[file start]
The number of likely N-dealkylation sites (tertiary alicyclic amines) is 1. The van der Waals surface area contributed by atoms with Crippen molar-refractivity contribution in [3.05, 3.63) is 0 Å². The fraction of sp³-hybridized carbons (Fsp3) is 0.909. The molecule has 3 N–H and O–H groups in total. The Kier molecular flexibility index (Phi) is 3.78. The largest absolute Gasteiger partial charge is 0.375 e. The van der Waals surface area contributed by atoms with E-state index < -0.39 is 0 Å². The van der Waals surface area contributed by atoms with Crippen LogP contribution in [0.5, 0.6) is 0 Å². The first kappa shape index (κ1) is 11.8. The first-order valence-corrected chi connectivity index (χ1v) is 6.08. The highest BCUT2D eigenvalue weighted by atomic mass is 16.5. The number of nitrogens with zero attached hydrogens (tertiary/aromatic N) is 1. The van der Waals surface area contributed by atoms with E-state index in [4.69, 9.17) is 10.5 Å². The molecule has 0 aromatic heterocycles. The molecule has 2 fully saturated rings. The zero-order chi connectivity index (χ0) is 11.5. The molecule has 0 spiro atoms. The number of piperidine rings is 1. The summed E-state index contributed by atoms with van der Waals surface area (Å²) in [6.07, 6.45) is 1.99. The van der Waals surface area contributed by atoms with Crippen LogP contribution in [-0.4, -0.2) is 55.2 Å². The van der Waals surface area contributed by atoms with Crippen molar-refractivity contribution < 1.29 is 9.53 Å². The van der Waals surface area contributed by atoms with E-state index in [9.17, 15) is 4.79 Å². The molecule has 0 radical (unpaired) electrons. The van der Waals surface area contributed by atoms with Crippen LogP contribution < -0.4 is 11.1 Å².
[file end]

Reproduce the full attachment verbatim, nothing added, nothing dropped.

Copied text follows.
The number of likely N-dealkylation sites (tertiary alicyclic amines) is 1. The van der Waals surface area contributed by atoms with Crippen molar-refractivity contribution in [3.05, 3.63) is 0 Å². The fraction of sp³-hybridized carbons (Fsp3) is 0.909. The molecule has 3 N–H and O–H groups in total. The Kier molecular flexibility index (Phi) is 3.78. The largest absolute Gasteiger partial charge is 0.375 e. The van der Waals surface area contributed by atoms with E-state index < -0.39 is 0 Å². The van der Waals surface area contributed by atoms with Crippen LogP contribution in [0.5, 0.6) is 0 Å². The first kappa shape index (κ1) is 11.8. The first-order valence-corrected chi connectivity index (χ1v) is 6.08. The highest BCUT2D eigenvalue weighted by atomic mass is 16.5. The number of nitrogens with zero attached hydrogens (tertiary/aromatic N) is 1. The van der Waals surface area contributed by atoms with E-state index in [4.69, 9.17) is 10.5 Å². The molecule has 0 aromatic heterocycles. The molecule has 2 fully saturated rings. The zero-order chi connectivity index (χ0) is 11.5. The molecule has 0 spiro atoms. The number of piperidine rings is 1. The summed E-state index contributed by atoms with van der Waals surface area (Å²) in [6.07, 6.45) is 1.99. The van der Waals surface area contributed by atoms with Crippen LogP contribution in [-0.4, -0.2) is 55.2 Å². The van der Waals surface area contributed by atoms with Crippen molar-refractivity contribution < 1.29 is 9.53 Å². The van der Waals surface area contributed by atoms with E-state index in [9.17, 15) is 4.79 Å². The molecule has 0 radical (unpaired) electrons. The van der Waals surface area contributed by atoms with Crippen LogP contribution < -0.4 is 11.1 Å².